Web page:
Did you know?
The Blyde River translates to 'River of Joy', while the Treur River translates to 'River of Sorrow'.
Bourke’s Luck Potholes in Mpumalanga province are a series of natural geological formations that seem nearer to art than nature. Formed by centuries of water flowing through the landscape, this natural attraction is made up of inter-connected pools, interlaced with sandstone outcrops.
The potholes occur where the Treur River joins the Blyde River at the start of the Blyde River Canyon. In a continuing and centuries-old spectacle, the force of the water in these two rivers, combined with the particles of sand and rock that the rivers' transport, wears cylindrical potholes into the sandstone bedrock.
Over time, some of these potholes merge and new ones form, creating an intricate landscape of deep depressions and outcrops of resistant rock.
Visitors can view the potholes from a number of vantage points and bridges that criss-cross some of the most beautiful formations. Not only are the shapes of the formations spectacular, but the sandstone is layered and coloured in shades of amber, taupe, ochre and brown, so depending on the soil content of the water, the river levels and the time of day, the landscape constantly changes.
These natural sculptures are named after a prospector, Tom Bourke, who hoped to find gold at this site. He was unsuccessful, but other prospectors had more luck in the area.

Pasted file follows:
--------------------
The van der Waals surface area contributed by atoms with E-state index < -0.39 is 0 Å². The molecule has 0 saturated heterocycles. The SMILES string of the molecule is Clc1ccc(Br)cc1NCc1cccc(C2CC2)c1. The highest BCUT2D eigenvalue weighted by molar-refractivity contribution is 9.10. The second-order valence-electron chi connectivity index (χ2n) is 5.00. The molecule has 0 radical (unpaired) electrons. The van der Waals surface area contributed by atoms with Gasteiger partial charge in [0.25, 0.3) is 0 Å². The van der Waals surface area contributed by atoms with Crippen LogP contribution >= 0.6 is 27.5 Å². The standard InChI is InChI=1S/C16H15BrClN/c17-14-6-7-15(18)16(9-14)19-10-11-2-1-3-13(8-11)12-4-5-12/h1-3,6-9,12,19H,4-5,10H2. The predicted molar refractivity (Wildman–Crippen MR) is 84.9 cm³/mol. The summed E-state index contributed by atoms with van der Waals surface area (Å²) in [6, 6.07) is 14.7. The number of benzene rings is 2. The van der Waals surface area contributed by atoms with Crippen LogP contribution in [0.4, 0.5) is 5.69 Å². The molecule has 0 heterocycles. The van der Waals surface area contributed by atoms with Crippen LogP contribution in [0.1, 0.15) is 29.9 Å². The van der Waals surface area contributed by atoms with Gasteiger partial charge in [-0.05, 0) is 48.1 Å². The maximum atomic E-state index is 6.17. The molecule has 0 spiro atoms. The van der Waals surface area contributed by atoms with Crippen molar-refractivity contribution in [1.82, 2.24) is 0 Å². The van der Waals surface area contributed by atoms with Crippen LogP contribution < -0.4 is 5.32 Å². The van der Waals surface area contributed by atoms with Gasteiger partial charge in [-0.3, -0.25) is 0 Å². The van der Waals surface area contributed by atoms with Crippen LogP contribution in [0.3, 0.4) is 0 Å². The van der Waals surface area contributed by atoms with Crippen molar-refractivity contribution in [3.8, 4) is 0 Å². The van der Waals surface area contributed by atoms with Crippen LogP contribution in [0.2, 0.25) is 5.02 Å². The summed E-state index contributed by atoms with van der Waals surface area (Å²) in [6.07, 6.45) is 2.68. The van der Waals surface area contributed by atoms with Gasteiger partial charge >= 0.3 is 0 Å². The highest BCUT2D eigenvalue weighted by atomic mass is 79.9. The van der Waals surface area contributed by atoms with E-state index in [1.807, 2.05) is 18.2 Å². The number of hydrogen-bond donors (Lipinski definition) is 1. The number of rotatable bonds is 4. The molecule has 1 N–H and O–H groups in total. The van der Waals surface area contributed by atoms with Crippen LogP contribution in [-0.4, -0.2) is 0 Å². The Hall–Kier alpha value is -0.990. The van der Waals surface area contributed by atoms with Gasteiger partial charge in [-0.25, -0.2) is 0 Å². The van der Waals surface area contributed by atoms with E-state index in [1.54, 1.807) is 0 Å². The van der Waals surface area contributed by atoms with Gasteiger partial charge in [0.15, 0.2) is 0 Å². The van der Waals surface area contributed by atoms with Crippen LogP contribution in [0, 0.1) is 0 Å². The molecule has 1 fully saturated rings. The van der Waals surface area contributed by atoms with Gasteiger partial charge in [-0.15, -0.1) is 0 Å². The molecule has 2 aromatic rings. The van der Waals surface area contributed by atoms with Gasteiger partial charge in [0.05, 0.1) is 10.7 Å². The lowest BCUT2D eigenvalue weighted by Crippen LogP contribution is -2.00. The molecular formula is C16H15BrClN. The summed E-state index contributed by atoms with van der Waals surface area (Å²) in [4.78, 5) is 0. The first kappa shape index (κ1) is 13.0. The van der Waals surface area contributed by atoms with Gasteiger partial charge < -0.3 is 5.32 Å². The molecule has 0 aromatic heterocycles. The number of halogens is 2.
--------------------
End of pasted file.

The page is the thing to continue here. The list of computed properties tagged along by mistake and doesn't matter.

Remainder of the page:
The Panorama Route, which encompasses Bourke's Luck Potholes as well as the dramatic vistas, waterfalls, hiking trails, historic sites and lush vegetation between the towns of Graskop and Ohrigstad, has many historic sites and natural attractions to explore.
Travel tips & Planning info
Who to contact
Mpumalanga Tourism and Parks Agency
Tel: +27 (0)13 753 3115
How to get here
The potholes are about 35km north of Graskop on the R532.
Around the area
Other iconic points along the Panorama Route include God's Window, Three Rondavels and the Blyde River Canyon itself.
Tours to do
You can visit Bourke's Luck Potholes as a stop on the Panorama Route, which stretches between the towns of Graskop and Ohrigstad. Once you arrive at the potholes, it's just a 700m walk down to the first viewing points.
There is an informative visitors' centre at Bourke's Luck Potholes, which shares the area's interesting natural and socio-cultural history. There are also two short walking trails that start at the visitors' centre.
There are a number of crafters who sell their handmade goods at the entrance to Bourke's Luck Potholes.